STEM Professional Early Career Award - Finalists
Djarra Delaney is from the Quandamooka people of Minjerribah, North Stradbroke Island. Growing up and studying in Brisbane he went on to receive a Bachelor of Arts (with a major in English and Philosophy) from the University of Queensland, and is currently studying a Master of Environment at the University of Melbourne. His current studies focus on resilience planning in remote and vulnerable communities. His experience in growing up on an environmentally sensitive and beautiful island off of the South-East Queensland coast showed the importance of building community led resilience activities to respond to the effects of climate change. He currently manages the Indigenous Weather Knowledge website at the Bureau of Meteorology, and acted as the Bureau's Aboriginal and Torres Strait Islander Community Engagement Coordinator. Djarra has a love of the environment, and is especially interested in our relationship with the world around us. It is this passion that led him to apply to the Bureau of Meteorology in Melbourne, as part of the APS Graduate Pathways Program in mid-2014. Djarra’s major achievements were a content and aesthetic redevelopment of the Indigenous Weather Knowledge website and the planning and writing the monthly stories for the popular 2017 Australian Weather Calendar.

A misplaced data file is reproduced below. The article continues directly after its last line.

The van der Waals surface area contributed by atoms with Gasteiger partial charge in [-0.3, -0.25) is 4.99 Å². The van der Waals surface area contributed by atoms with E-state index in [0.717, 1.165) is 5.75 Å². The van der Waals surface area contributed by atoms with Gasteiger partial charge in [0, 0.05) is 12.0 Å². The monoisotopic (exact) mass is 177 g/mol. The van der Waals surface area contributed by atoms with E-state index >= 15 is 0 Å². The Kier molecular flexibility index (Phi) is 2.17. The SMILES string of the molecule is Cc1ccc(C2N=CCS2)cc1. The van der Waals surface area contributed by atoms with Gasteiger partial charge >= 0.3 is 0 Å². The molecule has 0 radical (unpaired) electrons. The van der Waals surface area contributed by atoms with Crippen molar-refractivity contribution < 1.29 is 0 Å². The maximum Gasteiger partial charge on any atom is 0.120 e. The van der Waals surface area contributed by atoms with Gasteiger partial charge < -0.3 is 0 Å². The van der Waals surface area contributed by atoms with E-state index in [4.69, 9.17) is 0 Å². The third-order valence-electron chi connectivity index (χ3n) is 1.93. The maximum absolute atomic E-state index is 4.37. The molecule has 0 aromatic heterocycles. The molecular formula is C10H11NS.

Karlie Noon obtained a Bachelor of Mathematics, and Bachelor of Science from the University of Newcastle and is currently completing a Master’s Degree in astronomy and astrophysics at the Australian National University. After leaving school in Year 8, Karlie enrolled in TAFE (studying Year 11 Maths as a Year 8 and 9 student) before returning to high school. She is the first person in her immediate family to finish high school and the first person in her extended family to obtain a university degree. Karlie feels a significant duty to share the knowledge she has had the privilege to learn. She mentors and tutors students in mathematics and science, focusing on low socio-economic and Aboriginal and Torres Strait Islander students. She has also been a mentor at the Aboriginal Summer School for Excellence in Technology and Science (ASSETS). When speaking at events, Karlie is an advocate for Indigenous scientific knowledge and the importance of multiple knowledge systems in STEM. Karlie presented at the first Gamilaraay Women’s Healing workshop where approximately 40 Gamilaraay women came from all over Australia to engage in culture and share knowledge.